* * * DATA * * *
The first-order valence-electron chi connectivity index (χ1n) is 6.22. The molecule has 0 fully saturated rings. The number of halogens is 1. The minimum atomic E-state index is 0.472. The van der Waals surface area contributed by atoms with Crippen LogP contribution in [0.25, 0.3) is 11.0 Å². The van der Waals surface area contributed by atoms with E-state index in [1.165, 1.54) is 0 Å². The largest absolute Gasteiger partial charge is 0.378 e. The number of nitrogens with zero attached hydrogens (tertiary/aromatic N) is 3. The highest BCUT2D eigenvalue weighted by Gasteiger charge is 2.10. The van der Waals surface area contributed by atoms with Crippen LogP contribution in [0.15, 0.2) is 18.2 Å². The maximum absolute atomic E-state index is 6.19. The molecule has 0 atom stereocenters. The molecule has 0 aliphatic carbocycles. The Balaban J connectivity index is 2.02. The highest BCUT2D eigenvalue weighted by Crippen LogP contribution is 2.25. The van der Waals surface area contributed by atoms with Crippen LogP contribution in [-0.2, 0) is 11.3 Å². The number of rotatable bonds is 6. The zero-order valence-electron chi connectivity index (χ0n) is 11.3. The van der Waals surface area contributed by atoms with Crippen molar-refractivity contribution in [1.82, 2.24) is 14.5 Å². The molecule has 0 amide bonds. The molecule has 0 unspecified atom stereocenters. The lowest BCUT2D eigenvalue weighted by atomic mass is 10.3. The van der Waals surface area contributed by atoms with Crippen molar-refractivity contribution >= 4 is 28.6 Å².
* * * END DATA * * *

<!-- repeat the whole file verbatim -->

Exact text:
The first-order valence-electron chi connectivity index (χ1n) is 6.22. The molecule has 0 fully saturated rings. The number of halogens is 1. The minimum atomic E-state index is 0.472. The van der Waals surface area contributed by atoms with Crippen LogP contribution in [0.25, 0.3) is 11.0 Å². The van der Waals surface area contributed by atoms with E-state index in [1.165, 1.54) is 0 Å². The largest absolute Gasteiger partial charge is 0.378 e. The number of nitrogens with zero attached hydrogens (tertiary/aromatic N) is 3. The highest BCUT2D eigenvalue weighted by Gasteiger charge is 2.10. The van der Waals surface area contributed by atoms with Crippen LogP contribution in [0.15, 0.2) is 18.2 Å². The maximum absolute atomic E-state index is 6.19. The molecule has 0 atom stereocenters. The molecule has 0 aliphatic carbocycles. The Balaban J connectivity index is 2.02. The highest BCUT2D eigenvalue weighted by Crippen LogP contribution is 2.25. The van der Waals surface area contributed by atoms with Crippen LogP contribution in [-0.2, 0) is 11.3 Å². The number of rotatable bonds is 6. The zero-order valence-electron chi connectivity index (χ0n) is 11.3. The van der Waals surface area contributed by atoms with Crippen molar-refractivity contribution in [1.82, 2.24) is 14.5 Å². The molecule has 0 amide bonds. The molecule has 0 unspecified atom stereocenters. The lowest BCUT2D eigenvalue weighted by atomic mass is 10.3. The van der Waals surface area contributed by atoms with Crippen molar-refractivity contribution >= 4 is 28.6 Å².